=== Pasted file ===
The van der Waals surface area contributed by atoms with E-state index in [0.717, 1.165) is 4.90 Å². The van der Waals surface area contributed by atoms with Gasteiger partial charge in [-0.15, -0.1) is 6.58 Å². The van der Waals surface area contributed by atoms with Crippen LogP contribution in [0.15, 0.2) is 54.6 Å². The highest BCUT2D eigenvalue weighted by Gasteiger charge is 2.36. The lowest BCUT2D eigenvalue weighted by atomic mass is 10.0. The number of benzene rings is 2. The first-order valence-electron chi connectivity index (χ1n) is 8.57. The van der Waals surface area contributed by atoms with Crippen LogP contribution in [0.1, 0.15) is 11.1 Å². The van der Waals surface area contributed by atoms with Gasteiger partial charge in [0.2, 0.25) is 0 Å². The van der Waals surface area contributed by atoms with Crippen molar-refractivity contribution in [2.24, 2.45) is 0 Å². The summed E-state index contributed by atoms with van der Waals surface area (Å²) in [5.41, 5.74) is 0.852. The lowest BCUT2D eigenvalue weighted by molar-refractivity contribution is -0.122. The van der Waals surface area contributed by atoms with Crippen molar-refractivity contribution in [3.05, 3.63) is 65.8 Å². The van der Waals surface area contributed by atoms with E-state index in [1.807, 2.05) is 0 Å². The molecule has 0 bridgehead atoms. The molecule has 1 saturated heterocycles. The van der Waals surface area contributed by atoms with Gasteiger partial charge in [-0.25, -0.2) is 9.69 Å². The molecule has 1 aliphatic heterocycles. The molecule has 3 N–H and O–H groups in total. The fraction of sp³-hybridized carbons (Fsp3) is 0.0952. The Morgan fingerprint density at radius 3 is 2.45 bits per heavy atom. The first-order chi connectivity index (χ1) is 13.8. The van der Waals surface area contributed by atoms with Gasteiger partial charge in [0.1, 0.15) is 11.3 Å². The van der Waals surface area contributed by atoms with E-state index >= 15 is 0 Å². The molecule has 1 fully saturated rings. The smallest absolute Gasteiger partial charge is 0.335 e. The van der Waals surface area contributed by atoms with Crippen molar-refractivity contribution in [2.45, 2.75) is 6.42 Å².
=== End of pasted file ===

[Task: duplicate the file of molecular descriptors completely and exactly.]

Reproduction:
The van der Waals surface area contributed by atoms with E-state index in [0.717, 1.165) is 4.90 Å². The van der Waals surface area contributed by atoms with Gasteiger partial charge in [-0.15, -0.1) is 6.58 Å². The van der Waals surface area contributed by atoms with Crippen LogP contribution in [0.15, 0.2) is 54.6 Å². The highest BCUT2D eigenvalue weighted by Gasteiger charge is 2.36. The lowest BCUT2D eigenvalue weighted by atomic mass is 10.0. The number of benzene rings is 2. The first-order valence-electron chi connectivity index (χ1n) is 8.57. The van der Waals surface area contributed by atoms with Crippen LogP contribution in [0.1, 0.15) is 11.1 Å². The van der Waals surface area contributed by atoms with Gasteiger partial charge in [0.2, 0.25) is 0 Å². The van der Waals surface area contributed by atoms with Crippen molar-refractivity contribution in [2.24, 2.45) is 0 Å². The summed E-state index contributed by atoms with van der Waals surface area (Å²) in [5.41, 5.74) is 0.852. The lowest BCUT2D eigenvalue weighted by molar-refractivity contribution is -0.122. The van der Waals surface area contributed by atoms with Crippen molar-refractivity contribution in [3.05, 3.63) is 65.8 Å². The van der Waals surface area contributed by atoms with E-state index in [1.807, 2.05) is 0 Å². The molecule has 0 bridgehead atoms. The molecule has 1 saturated heterocycles. The van der Waals surface area contributed by atoms with Gasteiger partial charge in [-0.25, -0.2) is 9.69 Å². The molecule has 1 aliphatic heterocycles. The molecule has 3 N–H and O–H groups in total. The fraction of sp³-hybridized carbons (Fsp3) is 0.0952. The Morgan fingerprint density at radius 3 is 2.45 bits per heavy atom. The first-order chi connectivity index (χ1) is 13.8. The van der Waals surface area contributed by atoms with Gasteiger partial charge in [0.1, 0.15) is 11.3 Å². The van der Waals surface area contributed by atoms with E-state index >= 15 is 0 Å². The molecule has 1 fully saturated rings. The smallest absolute Gasteiger partial charge is 0.335 e. The van der Waals surface area contributed by atoms with Crippen molar-refractivity contribution in [2.45, 2.75) is 6.42 Å².